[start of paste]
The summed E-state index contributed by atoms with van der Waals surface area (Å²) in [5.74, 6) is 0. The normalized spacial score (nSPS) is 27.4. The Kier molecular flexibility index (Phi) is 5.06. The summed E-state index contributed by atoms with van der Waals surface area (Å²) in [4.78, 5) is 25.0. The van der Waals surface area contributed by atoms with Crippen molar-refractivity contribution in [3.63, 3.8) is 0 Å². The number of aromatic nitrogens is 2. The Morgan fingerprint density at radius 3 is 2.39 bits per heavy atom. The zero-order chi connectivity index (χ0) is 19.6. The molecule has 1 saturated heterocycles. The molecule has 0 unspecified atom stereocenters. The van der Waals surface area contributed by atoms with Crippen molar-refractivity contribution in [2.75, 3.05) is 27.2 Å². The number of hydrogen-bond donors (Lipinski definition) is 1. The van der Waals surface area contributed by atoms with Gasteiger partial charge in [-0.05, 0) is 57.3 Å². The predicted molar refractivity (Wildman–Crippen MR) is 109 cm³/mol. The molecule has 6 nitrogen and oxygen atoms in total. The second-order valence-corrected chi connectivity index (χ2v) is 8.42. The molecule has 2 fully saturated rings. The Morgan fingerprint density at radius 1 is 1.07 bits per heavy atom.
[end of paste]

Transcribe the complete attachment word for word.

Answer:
The summed E-state index contributed by atoms with van der Waals surface area (Å²) in [5.74, 6) is 0. The normalized spacial score (nSPS) is 27.4. The Kier molecular flexibility index (Phi) is 5.06. The summed E-state index contributed by atoms with van der Waals surface area (Å²) in [4.78, 5) is 25.0. The van der Waals surface area contributed by atoms with Crippen molar-refractivity contribution in [3.63, 3.8) is 0 Å². The number of aromatic nitrogens is 2. The Morgan fingerprint density at radius 3 is 2.39 bits per heavy atom. The zero-order chi connectivity index (χ0) is 19.6. The molecule has 1 saturated heterocycles. The molecule has 0 unspecified atom stereocenters. The van der Waals surface area contributed by atoms with Crippen molar-refractivity contribution in [2.75, 3.05) is 27.2 Å². The number of hydrogen-bond donors (Lipinski definition) is 1. The van der Waals surface area contributed by atoms with Gasteiger partial charge in [-0.05, 0) is 57.3 Å². The predicted molar refractivity (Wildman–Crippen MR) is 109 cm³/mol. The molecule has 6 nitrogen and oxygen atoms in total. The second-order valence-corrected chi connectivity index (χ2v) is 8.42. The molecule has 2 fully saturated rings. The Morgan fingerprint density at radius 1 is 1.07 bits per heavy atom.